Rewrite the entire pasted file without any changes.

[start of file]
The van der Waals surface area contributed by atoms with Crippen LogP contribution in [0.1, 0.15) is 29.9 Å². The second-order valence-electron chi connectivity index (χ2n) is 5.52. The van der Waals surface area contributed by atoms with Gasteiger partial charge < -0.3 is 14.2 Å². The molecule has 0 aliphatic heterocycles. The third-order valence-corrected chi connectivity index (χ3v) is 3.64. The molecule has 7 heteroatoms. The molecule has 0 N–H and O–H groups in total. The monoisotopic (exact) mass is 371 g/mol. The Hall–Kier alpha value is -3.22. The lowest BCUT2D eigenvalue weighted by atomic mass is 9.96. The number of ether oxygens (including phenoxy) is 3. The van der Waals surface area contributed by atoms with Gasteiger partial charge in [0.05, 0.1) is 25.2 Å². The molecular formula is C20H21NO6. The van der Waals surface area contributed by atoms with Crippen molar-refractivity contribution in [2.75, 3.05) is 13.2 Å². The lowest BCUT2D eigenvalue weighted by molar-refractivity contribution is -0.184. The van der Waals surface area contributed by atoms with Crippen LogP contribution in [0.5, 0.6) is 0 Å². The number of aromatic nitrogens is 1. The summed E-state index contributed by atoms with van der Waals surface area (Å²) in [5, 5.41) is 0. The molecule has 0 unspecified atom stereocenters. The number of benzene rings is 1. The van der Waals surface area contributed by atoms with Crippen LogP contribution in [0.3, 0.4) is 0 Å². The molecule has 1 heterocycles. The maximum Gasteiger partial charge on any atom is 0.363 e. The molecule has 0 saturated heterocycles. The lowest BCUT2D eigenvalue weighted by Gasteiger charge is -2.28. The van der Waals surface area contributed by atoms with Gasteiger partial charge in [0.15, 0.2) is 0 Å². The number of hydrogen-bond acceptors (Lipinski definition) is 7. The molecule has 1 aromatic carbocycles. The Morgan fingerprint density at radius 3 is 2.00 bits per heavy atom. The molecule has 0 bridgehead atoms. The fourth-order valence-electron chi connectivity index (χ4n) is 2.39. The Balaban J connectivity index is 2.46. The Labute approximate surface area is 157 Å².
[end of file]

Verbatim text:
The van der Waals surface area contributed by atoms with Crippen LogP contribution in [0.1, 0.15) is 29.9 Å². The second-order valence-electron chi connectivity index (χ2n) is 5.52. The van der Waals surface area contributed by atoms with Gasteiger partial charge < -0.3 is 14.2 Å². The molecule has 0 aliphatic heterocycles. The third-order valence-corrected chi connectivity index (χ3v) is 3.64. The molecule has 7 heteroatoms. The molecule has 0 N–H and O–H groups in total. The monoisotopic (exact) mass is 371 g/mol. The Hall–Kier alpha value is -3.22. The lowest BCUT2D eigenvalue weighted by atomic mass is 9.96. The number of ether oxygens (including phenoxy) is 3. The van der Waals surface area contributed by atoms with Gasteiger partial charge in [0.05, 0.1) is 25.2 Å². The molecular formula is C20H21NO6. The van der Waals surface area contributed by atoms with Crippen molar-refractivity contribution in [2.75, 3.05) is 13.2 Å². The lowest BCUT2D eigenvalue weighted by molar-refractivity contribution is -0.184. The van der Waals surface area contributed by atoms with Crippen LogP contribution in [0.5, 0.6) is 0 Å². The number of aromatic nitrogens is 1. The summed E-state index contributed by atoms with van der Waals surface area (Å²) in [5, 5.41) is 0. The molecule has 0 unspecified atom stereocenters. The number of benzene rings is 1. The van der Waals surface area contributed by atoms with Crippen LogP contribution in [0.3, 0.4) is 0 Å². The molecule has 1 heterocycles. The maximum Gasteiger partial charge on any atom is 0.363 e. The molecule has 0 saturated heterocycles. The lowest BCUT2D eigenvalue weighted by Gasteiger charge is -2.28. The van der Waals surface area contributed by atoms with Gasteiger partial charge in [0.15, 0.2) is 0 Å². The number of hydrogen-bond acceptors (Lipinski definition) is 7. The molecule has 1 aromatic carbocycles. The Morgan fingerprint density at radius 3 is 2.00 bits per heavy atom. The molecule has 0 bridgehead atoms. The fourth-order valence-electron chi connectivity index (χ4n) is 2.39. The Balaban J connectivity index is 2.46. The Labute approximate surface area is 157 Å².